## Who is Robert C. Merton

Robert C. Merton is an American economist who won the 1997 Nobel Memorial Prize in Economic Sciences. Merton, along with Fisher Black and Myron Scholes, developed a method of determining the value of options, referred to as the Black-Scholes model.

Merton also developed an intertemporal capital asset pricing model (CAPM) based on William Sharpe's capital asset pricing model. CAPM is a way of calculating anticipated investment returns based on the level of risk.

## Understanding Robert C. Merton

Robert C. Merton is best known for the Black-Scholes model, also known as the Black-Scholes-Merton model. The Black-Scholes model is a model of price variation of financial instruments such as stocks. In one of the most important concepts in modern economic theory, Merton, along with his colleagues, developed the 1973 model.

Merton received the Nobel Prize in Economics in 1997 for his work on the Black-Scholes model. The model remains prevalent and influential. It is widely used today by investment bankers and hedge funds as the basis for hedging strategies. The Black-Scholes model is regarded as one of the best ways of determining the fair price of options.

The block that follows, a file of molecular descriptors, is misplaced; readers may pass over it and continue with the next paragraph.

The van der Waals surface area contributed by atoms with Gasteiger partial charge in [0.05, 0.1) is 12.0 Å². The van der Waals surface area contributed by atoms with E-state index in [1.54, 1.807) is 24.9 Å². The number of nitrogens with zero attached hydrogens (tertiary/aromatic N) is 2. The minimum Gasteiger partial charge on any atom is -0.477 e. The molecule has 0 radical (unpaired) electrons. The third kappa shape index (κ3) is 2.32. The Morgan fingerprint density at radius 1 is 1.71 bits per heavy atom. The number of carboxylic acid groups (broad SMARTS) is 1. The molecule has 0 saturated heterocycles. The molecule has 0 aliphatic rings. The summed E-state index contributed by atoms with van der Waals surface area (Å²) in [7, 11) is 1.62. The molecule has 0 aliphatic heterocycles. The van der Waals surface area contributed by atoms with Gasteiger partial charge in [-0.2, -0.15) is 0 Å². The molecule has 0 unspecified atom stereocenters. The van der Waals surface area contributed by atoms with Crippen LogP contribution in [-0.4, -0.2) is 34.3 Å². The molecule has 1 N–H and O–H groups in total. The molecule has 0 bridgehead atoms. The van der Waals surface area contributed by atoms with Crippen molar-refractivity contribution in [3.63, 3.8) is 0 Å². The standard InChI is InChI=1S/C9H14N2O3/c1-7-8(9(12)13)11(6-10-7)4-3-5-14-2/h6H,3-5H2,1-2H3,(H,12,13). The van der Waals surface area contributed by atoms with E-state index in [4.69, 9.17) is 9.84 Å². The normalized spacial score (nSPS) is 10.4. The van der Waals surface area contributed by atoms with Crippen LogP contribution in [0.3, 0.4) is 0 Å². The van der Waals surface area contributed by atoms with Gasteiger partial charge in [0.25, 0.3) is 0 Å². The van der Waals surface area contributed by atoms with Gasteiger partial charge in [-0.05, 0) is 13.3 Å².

The Black-Scholes model requires five input variables to complete the calculation. Input includes the option's strike price, the current stock price, the time to expiration, the risk-free rate, and the volatility. Additionally, the model assumes stock prices follow a log-normal distribution because asset prices cannot be negative. The model further posits there are no transaction costs or taxes, the risk-free interest rate is constant for all maturities, short selling of securities with use of proceeds is permitted, and there are no riskless arbitrage opportunities. Contemporary models often differ, however, allowing for transaction costs and other variants.

## Personal Life of Robert C. Merton

Merton was born in 1944 in New York City and grew up in Westchester County, New York. He has a Bachelor of Science in Engineering Mathematics from Columbia University, a Masters of Science from the California Institute of Technology, and a doctorate from Massachusetts Institute of Technology (MIT), where he studied under Paul Samuelson, considered one of the most influential economists of the 20th century.

Merton continued at MIT as a professor, teaching there for nearly two decades, then teaching at Harvard University for another 20 years. He has since returned to MIT, where he is Professor Emeritus.